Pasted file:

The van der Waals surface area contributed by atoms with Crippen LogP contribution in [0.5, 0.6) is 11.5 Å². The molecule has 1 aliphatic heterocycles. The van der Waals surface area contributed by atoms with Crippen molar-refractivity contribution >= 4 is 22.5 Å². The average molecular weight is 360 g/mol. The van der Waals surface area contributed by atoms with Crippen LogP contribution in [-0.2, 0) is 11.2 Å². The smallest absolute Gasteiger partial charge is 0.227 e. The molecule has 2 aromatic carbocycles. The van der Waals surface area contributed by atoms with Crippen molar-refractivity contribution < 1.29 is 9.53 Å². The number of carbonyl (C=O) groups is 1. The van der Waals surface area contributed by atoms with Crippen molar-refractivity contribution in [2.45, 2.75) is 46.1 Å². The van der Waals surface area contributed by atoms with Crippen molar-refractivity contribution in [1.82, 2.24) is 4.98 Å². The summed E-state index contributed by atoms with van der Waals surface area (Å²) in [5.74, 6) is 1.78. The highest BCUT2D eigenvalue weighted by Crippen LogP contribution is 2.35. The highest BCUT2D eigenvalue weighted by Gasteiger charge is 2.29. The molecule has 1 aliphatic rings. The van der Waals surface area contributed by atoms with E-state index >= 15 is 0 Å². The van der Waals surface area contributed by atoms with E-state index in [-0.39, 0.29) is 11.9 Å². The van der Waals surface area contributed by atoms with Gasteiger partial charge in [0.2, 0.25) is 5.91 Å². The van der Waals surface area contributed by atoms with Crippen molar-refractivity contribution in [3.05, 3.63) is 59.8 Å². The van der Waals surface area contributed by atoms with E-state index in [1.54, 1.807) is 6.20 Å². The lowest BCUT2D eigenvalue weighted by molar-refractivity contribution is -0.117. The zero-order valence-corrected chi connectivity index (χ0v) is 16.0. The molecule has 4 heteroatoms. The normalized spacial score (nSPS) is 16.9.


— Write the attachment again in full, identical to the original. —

The van der Waals surface area contributed by atoms with Crippen LogP contribution in [0.5, 0.6) is 11.5 Å². The molecule has 1 aliphatic heterocycles. The van der Waals surface area contributed by atoms with Crippen molar-refractivity contribution >= 4 is 22.5 Å². The average molecular weight is 360 g/mol. The van der Waals surface area contributed by atoms with Crippen LogP contribution in [-0.2, 0) is 11.2 Å². The smallest absolute Gasteiger partial charge is 0.227 e. The molecule has 2 aromatic carbocycles. The van der Waals surface area contributed by atoms with Crippen molar-refractivity contribution < 1.29 is 9.53 Å². The number of carbonyl (C=O) groups is 1. The van der Waals surface area contributed by atoms with Crippen molar-refractivity contribution in [2.45, 2.75) is 46.1 Å². The van der Waals surface area contributed by atoms with Crippen molar-refractivity contribution in [1.82, 2.24) is 4.98 Å². The summed E-state index contributed by atoms with van der Waals surface area (Å²) in [5.74, 6) is 1.78. The highest BCUT2D eigenvalue weighted by Crippen LogP contribution is 2.35. The highest BCUT2D eigenvalue weighted by Gasteiger charge is 2.29. The molecule has 1 aliphatic rings. The van der Waals surface area contributed by atoms with E-state index >= 15 is 0 Å². The van der Waals surface area contributed by atoms with E-state index in [-0.39, 0.29) is 11.9 Å². The van der Waals surface area contributed by atoms with Gasteiger partial charge in [0.2, 0.25) is 5.91 Å². The van der Waals surface area contributed by atoms with Crippen molar-refractivity contribution in [3.05, 3.63) is 59.8 Å². The van der Waals surface area contributed by atoms with E-state index in [1.54, 1.807) is 6.20 Å². The lowest BCUT2D eigenvalue weighted by molar-refractivity contribution is -0.117. The zero-order valence-corrected chi connectivity index (χ0v) is 16.0. The molecule has 4 heteroatoms. The normalized spacial score (nSPS) is 16.9.